Why am I seeing a nurse practitioner and not a physician?

We have had a few parents curious about the situation of seeing a “nurse”. A nurse practitioner is NOT just a nurse.  A nurse practitioner has gone through additional training beyond just nursing.   After a physician goes through medical school, he or she can practice medicine but they have not had any formal training in a specific field such as pediatrics, cardiology, surgery, dermatology, etc.  It takes additional training of a residency and a fellowship for some medical fields, but not pediatrics. Pediatrics requires a physician to complete medical school and a residency.

For nurse practitioners, after becoming a nurse, they then go through a clinical program. He or she must complete a master’s or doctoral degree program, and have advanced clinical training beyond their initial professional registered nurse preparation.  Didactic and clinical courses prepare nurses with specialized knowledge and clinical competency to practice in primary care, acute care and long-term health care settings. To be recognized as expert health care providers and ensure the highest quality of care, NPs undergo rigorous national certification, periodic peer review, clinical outcome evaluations, and adhere to a code for ethical practices. Self-directed continued learning and professional development is also essential to maintaining clinical competency.

Additionally to promote quality health care and improve clinical outcomes, Nurse Practitioners lead and participate in both professional and lay health care forums, conduct research and apply findings to clinical practice. Nurse practitioners are advanced practice registered nurses who provide care to patients throughout the lifespan, from premature newborns to the elderly.  They perform comprehensive and focused physical examinations, diagnose and treat common acute illnesses and injuries, provide immunizations, manage high blood pressure, diabetes, depression, and other chronic health problems, order and interpret diagnostic tests such as X-rays and EKGs, as well as laboratory tests, prescribe medications and therapies, perform procedures, and educate and counsel patients and their families regarding healthy lifestyles and health care options.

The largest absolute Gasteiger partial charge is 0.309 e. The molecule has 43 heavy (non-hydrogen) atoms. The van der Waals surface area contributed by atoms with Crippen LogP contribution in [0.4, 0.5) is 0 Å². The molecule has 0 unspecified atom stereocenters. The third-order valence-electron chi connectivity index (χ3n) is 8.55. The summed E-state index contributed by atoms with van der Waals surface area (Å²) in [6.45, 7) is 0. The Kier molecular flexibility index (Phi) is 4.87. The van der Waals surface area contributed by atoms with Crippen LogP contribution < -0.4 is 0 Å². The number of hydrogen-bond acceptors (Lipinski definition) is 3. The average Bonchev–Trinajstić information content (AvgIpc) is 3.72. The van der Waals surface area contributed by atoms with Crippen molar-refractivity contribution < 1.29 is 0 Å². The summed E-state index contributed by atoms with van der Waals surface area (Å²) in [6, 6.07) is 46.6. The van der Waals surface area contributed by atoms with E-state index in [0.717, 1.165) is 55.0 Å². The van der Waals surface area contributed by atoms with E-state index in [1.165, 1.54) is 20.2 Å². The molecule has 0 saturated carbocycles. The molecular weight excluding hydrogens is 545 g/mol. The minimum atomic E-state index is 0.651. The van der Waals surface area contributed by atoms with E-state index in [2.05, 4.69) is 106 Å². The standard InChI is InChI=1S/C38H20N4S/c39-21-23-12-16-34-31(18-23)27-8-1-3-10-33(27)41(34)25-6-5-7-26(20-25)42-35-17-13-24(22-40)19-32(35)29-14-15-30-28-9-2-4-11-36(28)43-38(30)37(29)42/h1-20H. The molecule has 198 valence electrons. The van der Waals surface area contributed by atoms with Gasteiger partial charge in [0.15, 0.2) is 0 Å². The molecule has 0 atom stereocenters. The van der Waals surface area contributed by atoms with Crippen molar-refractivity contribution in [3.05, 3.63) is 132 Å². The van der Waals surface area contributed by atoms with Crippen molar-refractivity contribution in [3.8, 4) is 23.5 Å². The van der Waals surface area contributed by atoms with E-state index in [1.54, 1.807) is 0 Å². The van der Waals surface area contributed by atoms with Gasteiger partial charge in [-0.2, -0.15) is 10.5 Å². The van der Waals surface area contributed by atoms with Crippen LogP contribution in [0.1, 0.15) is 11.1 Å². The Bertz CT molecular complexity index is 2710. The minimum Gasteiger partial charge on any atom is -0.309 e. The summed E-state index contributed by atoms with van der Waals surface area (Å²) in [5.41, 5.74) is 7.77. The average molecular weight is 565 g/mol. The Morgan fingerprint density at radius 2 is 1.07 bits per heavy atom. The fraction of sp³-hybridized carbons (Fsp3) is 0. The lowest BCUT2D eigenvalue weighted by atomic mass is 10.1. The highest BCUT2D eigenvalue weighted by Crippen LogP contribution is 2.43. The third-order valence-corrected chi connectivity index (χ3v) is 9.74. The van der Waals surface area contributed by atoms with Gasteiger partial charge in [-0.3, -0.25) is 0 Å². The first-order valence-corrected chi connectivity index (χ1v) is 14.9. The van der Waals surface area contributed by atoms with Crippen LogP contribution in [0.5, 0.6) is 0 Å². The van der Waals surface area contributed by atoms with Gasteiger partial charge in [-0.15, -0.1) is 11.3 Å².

Our nurse practitioners have experience ranging from 2-18 years from their initial training.  Our nurse practitioners are better trained than most physicians in the metroplex regarding integrative holistic care for pediatrics.  If there are any concerns as a parent or even when it is from our nurse practitioners, themselves, they will seek further guidance from Randy Naidoo M.D. or Rahima Afroza M.D.

Of note, there are unique instances where the nurse practitioners may have more experience in a specific field of integrative care that even the physician may not be as comfortable due to not seeing that condition as frequently.

Our nurse practitioners manage and care for all of our allergy related patients, most of our dermatology issues, all general acute pediatric issues ranging from coughs and colds, gastrointestinal complaints, endocrine related matters, and much much more.

The main aspect that Dr. Naidoo manages more than anything else is the issues with behavior.  And as our nurse practitioners continue to care for more and more behavioral issues, they are learning the biomedical approach to addressing behavior.  Our office is going to manage behavioral and developmental concerns outside of just the traditional approach of counselors, physical, occupational, or speech therapists and even psychologists.

Again this is where our nurse practitioners will have a completely different way of caring for and managing this type of behavioral child compared to all other pediatricians in the metroplex.

If you as a parent have any concerns about seeing a nurse practitioner, that should be the least of your concerns.  If you were given a word of mouth recommendation about our practice, ask the person giving you a referral if they have seen a nurse practitioner. Some may say they have enjoyed the experience even more than with the physician. We have a great staff all the way from the front to the back, and what makes a pediatric office effective is having a proper workflow, good communication, and great personalities.  We have it all here at SHINE. The success of our practice is through proper training, support, and growth of the entire staff. The maturation of our team means we can support more and more children that need this type of care.